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Speak out against UFC, get ‘executed’ on live TV - Ex-employee denounces Nate Diaz vs Chimaev

“A very, very cruel thing to do to someone that is a legitimate legend”

UFC 263: Edwards v Diaz Photo by Jeff Bottari/Zuffa LLC

Nate Diaz has been trying to get his final UFC fight booked for the better part of a year, as the massive star eyes higher paying opportunities outside the promotion. That long dispute will seemingly culminate with a rough match up for Diaz, as he has now been booked against Khamzat Chimaev.

Fans and pundits don’t like Diaz’s chances against the young and explosive wrestler. Former two-division champion Henry Cejudo previously said UFC is “trying to kill” Diaz with the match up, and it’s a similar sentiment now echoed by Dan Hardy, who worked as a UFC broadcaster for years.

“It feels like we’re getting to the point where someone should start thinking about pressing charges,” Hardy told MMA Fighting. “It doesn’t feel like a fair fight. It feels like a very, very cruel thing to do to someone that is a legitimate legend. Because they’ve spoken out against the organization, they’re going to get executed live on TV. That’s kind of how it feels, and it makes me feel uncomfortable to think that’s the way it’s going to go down.

“I think he gets beaten up horrendously from the top position,” the former UFC title challenger said. “I think it’s going to be uncomfortable to watch, and I think it’s going to leave the UFC in a very, very bad light.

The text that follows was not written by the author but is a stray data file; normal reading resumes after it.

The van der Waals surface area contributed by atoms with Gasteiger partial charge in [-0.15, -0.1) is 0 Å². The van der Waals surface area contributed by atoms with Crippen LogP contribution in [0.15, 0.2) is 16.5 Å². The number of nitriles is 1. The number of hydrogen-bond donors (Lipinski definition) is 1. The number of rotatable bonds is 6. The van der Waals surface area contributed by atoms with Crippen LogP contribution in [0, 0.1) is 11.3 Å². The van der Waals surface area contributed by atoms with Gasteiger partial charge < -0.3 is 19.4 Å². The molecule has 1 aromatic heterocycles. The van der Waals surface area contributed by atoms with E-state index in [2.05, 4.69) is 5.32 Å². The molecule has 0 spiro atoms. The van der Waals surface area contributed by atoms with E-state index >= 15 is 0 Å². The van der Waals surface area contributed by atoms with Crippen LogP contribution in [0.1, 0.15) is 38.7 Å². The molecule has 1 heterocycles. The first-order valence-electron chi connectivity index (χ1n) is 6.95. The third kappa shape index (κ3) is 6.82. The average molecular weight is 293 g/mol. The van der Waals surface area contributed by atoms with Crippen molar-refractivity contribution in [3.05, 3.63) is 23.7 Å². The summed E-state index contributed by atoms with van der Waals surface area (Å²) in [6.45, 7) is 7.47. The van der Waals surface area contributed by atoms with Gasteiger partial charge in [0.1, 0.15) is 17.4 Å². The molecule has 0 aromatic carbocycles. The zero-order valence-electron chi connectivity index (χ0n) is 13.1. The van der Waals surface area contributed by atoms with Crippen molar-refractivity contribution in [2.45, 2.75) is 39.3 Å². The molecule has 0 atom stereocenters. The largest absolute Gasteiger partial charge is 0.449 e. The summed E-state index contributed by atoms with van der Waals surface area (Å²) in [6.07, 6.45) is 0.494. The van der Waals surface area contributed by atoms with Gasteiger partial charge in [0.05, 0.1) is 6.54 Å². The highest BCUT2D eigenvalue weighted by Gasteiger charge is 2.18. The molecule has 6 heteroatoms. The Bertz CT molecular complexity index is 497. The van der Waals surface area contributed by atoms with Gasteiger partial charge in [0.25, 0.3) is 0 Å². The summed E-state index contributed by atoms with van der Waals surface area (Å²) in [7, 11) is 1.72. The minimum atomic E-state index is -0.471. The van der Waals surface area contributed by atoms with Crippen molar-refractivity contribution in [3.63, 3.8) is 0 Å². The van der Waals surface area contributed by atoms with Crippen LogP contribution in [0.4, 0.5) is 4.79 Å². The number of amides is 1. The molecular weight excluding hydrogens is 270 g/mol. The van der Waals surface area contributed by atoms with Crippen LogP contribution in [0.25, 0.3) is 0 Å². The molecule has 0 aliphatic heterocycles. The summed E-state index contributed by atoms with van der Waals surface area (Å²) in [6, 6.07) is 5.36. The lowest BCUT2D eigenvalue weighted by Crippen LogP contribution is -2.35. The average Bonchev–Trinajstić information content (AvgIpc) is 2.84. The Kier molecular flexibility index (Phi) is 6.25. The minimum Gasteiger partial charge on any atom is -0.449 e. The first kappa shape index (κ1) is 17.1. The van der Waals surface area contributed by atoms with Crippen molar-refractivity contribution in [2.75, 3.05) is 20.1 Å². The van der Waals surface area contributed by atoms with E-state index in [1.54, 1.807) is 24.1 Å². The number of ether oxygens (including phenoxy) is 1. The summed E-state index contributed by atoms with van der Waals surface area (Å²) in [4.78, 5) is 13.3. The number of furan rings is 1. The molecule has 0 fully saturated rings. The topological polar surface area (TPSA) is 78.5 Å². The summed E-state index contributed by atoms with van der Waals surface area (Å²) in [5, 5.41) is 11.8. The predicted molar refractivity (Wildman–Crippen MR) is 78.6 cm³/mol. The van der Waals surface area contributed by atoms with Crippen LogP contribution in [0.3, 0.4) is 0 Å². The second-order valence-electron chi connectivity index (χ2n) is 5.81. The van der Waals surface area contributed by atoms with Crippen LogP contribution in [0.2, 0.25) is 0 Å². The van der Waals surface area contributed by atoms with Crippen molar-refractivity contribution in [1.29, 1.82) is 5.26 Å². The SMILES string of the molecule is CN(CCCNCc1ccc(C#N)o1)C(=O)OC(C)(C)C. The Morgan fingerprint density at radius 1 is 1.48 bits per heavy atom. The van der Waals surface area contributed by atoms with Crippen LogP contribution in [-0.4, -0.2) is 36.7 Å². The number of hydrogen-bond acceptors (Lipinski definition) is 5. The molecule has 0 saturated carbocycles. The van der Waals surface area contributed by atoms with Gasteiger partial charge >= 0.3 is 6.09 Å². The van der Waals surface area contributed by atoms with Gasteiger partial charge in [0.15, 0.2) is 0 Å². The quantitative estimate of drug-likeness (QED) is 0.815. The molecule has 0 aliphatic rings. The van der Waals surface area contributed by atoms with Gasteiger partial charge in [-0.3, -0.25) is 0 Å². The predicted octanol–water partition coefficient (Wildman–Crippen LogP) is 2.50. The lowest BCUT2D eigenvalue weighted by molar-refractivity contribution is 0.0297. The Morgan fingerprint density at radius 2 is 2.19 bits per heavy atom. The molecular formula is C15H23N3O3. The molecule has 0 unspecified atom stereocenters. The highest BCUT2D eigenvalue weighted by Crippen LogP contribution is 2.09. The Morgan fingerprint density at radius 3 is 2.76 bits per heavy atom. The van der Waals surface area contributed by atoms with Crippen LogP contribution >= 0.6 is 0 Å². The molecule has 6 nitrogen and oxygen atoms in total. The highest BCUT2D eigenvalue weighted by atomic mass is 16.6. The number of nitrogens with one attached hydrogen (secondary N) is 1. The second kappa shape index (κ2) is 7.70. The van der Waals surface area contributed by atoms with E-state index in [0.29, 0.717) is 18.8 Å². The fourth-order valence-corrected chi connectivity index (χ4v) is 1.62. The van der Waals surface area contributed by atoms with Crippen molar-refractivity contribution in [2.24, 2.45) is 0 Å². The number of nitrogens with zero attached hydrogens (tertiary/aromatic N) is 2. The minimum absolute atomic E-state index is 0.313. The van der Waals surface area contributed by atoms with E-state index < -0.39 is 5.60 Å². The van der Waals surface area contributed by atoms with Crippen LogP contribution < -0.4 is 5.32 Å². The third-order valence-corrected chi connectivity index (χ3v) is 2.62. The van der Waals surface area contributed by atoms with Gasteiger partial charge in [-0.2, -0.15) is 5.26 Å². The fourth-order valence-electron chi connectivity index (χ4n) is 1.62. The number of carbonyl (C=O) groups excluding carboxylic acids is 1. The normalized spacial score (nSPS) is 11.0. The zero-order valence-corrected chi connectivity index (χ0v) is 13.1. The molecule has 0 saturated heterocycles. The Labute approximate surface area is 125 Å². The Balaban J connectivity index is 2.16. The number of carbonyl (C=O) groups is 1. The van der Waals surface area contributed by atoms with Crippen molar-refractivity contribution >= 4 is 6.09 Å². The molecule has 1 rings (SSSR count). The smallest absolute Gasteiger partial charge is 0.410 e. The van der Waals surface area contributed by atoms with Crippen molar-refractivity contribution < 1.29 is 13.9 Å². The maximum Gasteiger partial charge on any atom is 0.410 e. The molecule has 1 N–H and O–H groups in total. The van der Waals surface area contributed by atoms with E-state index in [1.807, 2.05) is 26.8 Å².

“I just hope Nate comes through it alright, because I think he’s got good opportunities outside the UFC. It’s just a shame that they’re going to do this assassination attempt on him before he leaves.”

Hardy derided his former employers for the booking, saying “it’s just a fight that shouldn’t be happening.”

“I just feel very unfortunate that it’s happening, and that we can’t celebrate these fighters when they’re coming to the end of their career. But it’s the UFC’s style, isn’t it?” Hardy said. “If they decide they’re parting ways with you, they try to damage you in every way possible. Unfortunately, if you’re a fighter and they want to damage you, they can actually physically do it, which is a shame.”

As Hardy implied, that really has been UFC’s “style” when dealing with a fighter that wants to get free from their contract, especially in years past. The UFC anti-trust lawsuit previously revealed former matchmaker Joe Silva’s harsh negotiation tactics used to keep leverage and extend contracts.

“I lowballed them on purpose the first offer knowing they would turn it down,” Silva’s emails showed about previous negotiations with Nate’s brother Nick Diaz. “How bout I come back with 29+29, 32+32, 35+35, 38+38. If they turn it down I put him in a prelim against a really tough guy for his last fight.”

Documents also showed Silva himself saying that turning down those intentional bad offers “allows us to extend his contract.” Nate’s contract was previously extended using these controversial tolling provisions, when he first turned down the Chimaev match up last year.